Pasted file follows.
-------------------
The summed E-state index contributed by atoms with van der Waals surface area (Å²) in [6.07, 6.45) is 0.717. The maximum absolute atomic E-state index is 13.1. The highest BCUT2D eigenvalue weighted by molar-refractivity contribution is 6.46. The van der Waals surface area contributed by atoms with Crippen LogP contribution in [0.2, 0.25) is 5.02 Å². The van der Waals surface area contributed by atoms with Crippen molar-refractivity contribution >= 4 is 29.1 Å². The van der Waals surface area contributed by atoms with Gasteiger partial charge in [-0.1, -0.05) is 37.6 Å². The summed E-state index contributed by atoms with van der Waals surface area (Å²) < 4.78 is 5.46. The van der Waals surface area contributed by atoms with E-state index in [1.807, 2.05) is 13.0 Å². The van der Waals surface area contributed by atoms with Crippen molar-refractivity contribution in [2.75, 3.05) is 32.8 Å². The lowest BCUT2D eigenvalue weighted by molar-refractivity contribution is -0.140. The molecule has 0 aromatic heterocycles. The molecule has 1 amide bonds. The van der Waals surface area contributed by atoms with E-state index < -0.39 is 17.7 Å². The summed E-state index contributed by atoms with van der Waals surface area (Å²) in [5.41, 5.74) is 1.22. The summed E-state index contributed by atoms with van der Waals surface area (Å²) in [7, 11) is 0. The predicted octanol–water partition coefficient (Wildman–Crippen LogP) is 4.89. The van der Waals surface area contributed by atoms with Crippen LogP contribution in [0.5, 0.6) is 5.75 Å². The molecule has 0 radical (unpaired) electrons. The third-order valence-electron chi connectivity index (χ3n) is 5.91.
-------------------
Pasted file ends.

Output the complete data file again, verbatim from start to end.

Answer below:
The summed E-state index contributed by atoms with van der Waals surface area (Å²) in [6.07, 6.45) is 0.717. The maximum absolute atomic E-state index is 13.1. The highest BCUT2D eigenvalue weighted by molar-refractivity contribution is 6.46. The van der Waals surface area contributed by atoms with Crippen LogP contribution in [0.2, 0.25) is 5.02 Å². The van der Waals surface area contributed by atoms with Crippen molar-refractivity contribution >= 4 is 29.1 Å². The van der Waals surface area contributed by atoms with Gasteiger partial charge in [-0.1, -0.05) is 37.6 Å². The summed E-state index contributed by atoms with van der Waals surface area (Å²) < 4.78 is 5.46. The van der Waals surface area contributed by atoms with E-state index in [1.807, 2.05) is 13.0 Å². The van der Waals surface area contributed by atoms with Crippen molar-refractivity contribution in [2.75, 3.05) is 32.8 Å². The lowest BCUT2D eigenvalue weighted by molar-refractivity contribution is -0.140. The molecule has 0 aromatic heterocycles. The molecule has 1 amide bonds. The van der Waals surface area contributed by atoms with E-state index < -0.39 is 17.7 Å². The summed E-state index contributed by atoms with van der Waals surface area (Å²) in [5.41, 5.74) is 1.22. The summed E-state index contributed by atoms with van der Waals surface area (Å²) in [7, 11) is 0. The predicted octanol–water partition coefficient (Wildman–Crippen LogP) is 4.89. The van der Waals surface area contributed by atoms with Crippen LogP contribution in [0.5, 0.6) is 5.75 Å². The molecule has 0 radical (unpaired) electrons. The third-order valence-electron chi connectivity index (χ3n) is 5.91.